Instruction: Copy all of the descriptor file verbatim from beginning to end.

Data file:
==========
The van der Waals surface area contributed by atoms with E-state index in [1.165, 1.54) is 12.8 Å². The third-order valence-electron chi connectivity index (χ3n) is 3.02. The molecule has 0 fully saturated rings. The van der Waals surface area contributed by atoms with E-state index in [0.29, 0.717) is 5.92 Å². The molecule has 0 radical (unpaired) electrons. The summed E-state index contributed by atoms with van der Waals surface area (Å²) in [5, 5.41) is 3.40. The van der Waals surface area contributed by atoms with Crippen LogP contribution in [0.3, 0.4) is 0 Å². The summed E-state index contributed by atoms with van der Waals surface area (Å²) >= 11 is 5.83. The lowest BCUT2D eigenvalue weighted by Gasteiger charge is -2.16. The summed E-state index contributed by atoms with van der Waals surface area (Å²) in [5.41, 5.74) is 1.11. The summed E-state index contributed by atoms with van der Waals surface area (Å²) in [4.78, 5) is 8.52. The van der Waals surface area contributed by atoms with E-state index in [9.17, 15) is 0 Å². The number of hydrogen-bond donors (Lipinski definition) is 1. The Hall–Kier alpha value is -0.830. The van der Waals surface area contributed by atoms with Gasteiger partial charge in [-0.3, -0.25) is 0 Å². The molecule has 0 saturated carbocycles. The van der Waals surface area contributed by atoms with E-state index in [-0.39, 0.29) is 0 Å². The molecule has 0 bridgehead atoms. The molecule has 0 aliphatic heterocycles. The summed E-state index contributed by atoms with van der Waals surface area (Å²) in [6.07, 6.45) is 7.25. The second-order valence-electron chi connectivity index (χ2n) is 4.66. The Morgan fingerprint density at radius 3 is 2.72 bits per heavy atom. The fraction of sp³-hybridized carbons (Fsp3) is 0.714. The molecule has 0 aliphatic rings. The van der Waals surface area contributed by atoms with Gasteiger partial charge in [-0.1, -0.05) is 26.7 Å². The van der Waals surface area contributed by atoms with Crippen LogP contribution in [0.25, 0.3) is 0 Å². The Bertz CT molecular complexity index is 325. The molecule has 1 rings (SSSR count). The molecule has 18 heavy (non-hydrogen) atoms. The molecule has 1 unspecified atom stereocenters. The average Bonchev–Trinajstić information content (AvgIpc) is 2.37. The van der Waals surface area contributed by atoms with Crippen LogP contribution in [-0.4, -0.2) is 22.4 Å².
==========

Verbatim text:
The van der Waals surface area contributed by atoms with E-state index in [1.165, 1.54) is 12.8 Å². The third-order valence-electron chi connectivity index (χ3n) is 3.02. The molecule has 0 fully saturated rings. The van der Waals surface area contributed by atoms with E-state index in [0.29, 0.717) is 5.92 Å². The molecule has 0 radical (unpaired) electrons. The summed E-state index contributed by atoms with van der Waals surface area (Å²) in [5, 5.41) is 3.40. The van der Waals surface area contributed by atoms with Crippen LogP contribution in [0.3, 0.4) is 0 Å². The summed E-state index contributed by atoms with van der Waals surface area (Å²) >= 11 is 5.83. The lowest BCUT2D eigenvalue weighted by Gasteiger charge is -2.16. The summed E-state index contributed by atoms with van der Waals surface area (Å²) in [5.41, 5.74) is 1.11. The summed E-state index contributed by atoms with van der Waals surface area (Å²) in [4.78, 5) is 8.52. The van der Waals surface area contributed by atoms with E-state index in [9.17, 15) is 0 Å². The number of hydrogen-bond donors (Lipinski definition) is 1. The Hall–Kier alpha value is -0.830. The van der Waals surface area contributed by atoms with Gasteiger partial charge in [-0.3, -0.25) is 0 Å². The molecule has 0 saturated carbocycles. The van der Waals surface area contributed by atoms with E-state index in [-0.39, 0.29) is 0 Å². The molecule has 0 bridgehead atoms. The molecule has 0 aliphatic heterocycles. The summed E-state index contributed by atoms with van der Waals surface area (Å²) in [6.07, 6.45) is 7.25. The second-order valence-electron chi connectivity index (χ2n) is 4.66. The Morgan fingerprint density at radius 3 is 2.72 bits per heavy atom. The fraction of sp³-hybridized carbons (Fsp3) is 0.714. The molecule has 0 aliphatic rings. The van der Waals surface area contributed by atoms with Gasteiger partial charge in [-0.1, -0.05) is 26.7 Å². The van der Waals surface area contributed by atoms with Crippen LogP contribution in [0.25, 0.3) is 0 Å². The Bertz CT molecular complexity index is 325. The molecule has 1 rings (SSSR count). The molecule has 18 heavy (non-hydrogen) atoms. The molecule has 1 unspecified atom stereocenters. The average Bonchev–Trinajstić information content (AvgIpc) is 2.37. The van der Waals surface area contributed by atoms with Crippen LogP contribution in [-0.4, -0.2) is 22.4 Å².